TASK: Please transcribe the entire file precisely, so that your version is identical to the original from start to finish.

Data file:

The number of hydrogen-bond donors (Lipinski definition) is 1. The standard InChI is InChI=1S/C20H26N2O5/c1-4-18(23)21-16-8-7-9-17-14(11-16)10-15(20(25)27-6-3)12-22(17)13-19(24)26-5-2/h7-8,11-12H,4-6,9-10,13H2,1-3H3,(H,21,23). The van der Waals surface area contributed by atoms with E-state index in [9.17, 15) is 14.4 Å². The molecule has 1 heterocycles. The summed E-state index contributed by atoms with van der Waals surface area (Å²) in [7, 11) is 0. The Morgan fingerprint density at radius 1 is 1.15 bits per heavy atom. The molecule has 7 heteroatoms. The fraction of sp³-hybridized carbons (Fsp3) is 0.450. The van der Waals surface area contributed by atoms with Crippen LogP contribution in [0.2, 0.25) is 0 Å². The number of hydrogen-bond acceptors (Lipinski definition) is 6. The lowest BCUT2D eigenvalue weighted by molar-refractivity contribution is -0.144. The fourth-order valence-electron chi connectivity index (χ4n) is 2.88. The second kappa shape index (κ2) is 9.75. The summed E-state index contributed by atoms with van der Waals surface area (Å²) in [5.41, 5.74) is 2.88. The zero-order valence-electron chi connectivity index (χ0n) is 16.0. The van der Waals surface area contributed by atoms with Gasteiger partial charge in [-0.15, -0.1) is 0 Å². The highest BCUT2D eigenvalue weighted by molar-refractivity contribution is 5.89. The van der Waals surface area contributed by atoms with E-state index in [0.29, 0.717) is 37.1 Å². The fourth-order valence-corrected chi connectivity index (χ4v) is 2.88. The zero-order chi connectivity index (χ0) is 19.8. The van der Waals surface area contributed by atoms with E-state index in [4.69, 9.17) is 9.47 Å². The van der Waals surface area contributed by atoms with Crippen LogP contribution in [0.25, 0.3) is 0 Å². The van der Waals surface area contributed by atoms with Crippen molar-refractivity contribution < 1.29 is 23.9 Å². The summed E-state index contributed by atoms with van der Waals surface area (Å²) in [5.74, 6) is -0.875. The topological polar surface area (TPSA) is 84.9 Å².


The number of hydrogen-bond donors (Lipinski definition) is 1. The standard InChI is InChI=1S/C20H26N2O5/c1-4-18(23)21-16-8-7-9-17-14(11-16)10-15(20(25)27-6-3)12-22(17)13-19(24)26-5-2/h7-8,11-12H,4-6,9-10,13H2,1-3H3,(H,21,23). The van der Waals surface area contributed by atoms with E-state index in [9.17, 15) is 14.4 Å². The molecule has 1 heterocycles. The summed E-state index contributed by atoms with van der Waals surface area (Å²) in [7, 11) is 0. The Morgan fingerprint density at radius 1 is 1.15 bits per heavy atom. The molecule has 7 heteroatoms. The fraction of sp³-hybridized carbons (Fsp3) is 0.450. The van der Waals surface area contributed by atoms with Crippen LogP contribution in [0.2, 0.25) is 0 Å². The number of hydrogen-bond acceptors (Lipinski definition) is 6. The lowest BCUT2D eigenvalue weighted by molar-refractivity contribution is -0.144. The fourth-order valence-electron chi connectivity index (χ4n) is 2.88. The second kappa shape index (κ2) is 9.75. The summed E-state index contributed by atoms with van der Waals surface area (Å²) in [5.41, 5.74) is 2.88. The zero-order valence-electron chi connectivity index (χ0n) is 16.0. The van der Waals surface area contributed by atoms with Gasteiger partial charge in [-0.15, -0.1) is 0 Å². The highest BCUT2D eigenvalue weighted by molar-refractivity contribution is 5.89. The van der Waals surface area contributed by atoms with E-state index in [0.29, 0.717) is 37.1 Å². The fourth-order valence-corrected chi connectivity index (χ4v) is 2.88. The zero-order chi connectivity index (χ0) is 19.8. The van der Waals surface area contributed by atoms with E-state index in [4.69, 9.17) is 9.47 Å². The van der Waals surface area contributed by atoms with Crippen LogP contribution in [0.25, 0.3) is 0 Å². The van der Waals surface area contributed by atoms with Crippen molar-refractivity contribution < 1.29 is 23.9 Å². The summed E-state index contributed by atoms with van der Waals surface area (Å²) in [5.74, 6) is -0.875. The topological polar surface area (TPSA) is 84.9 Å².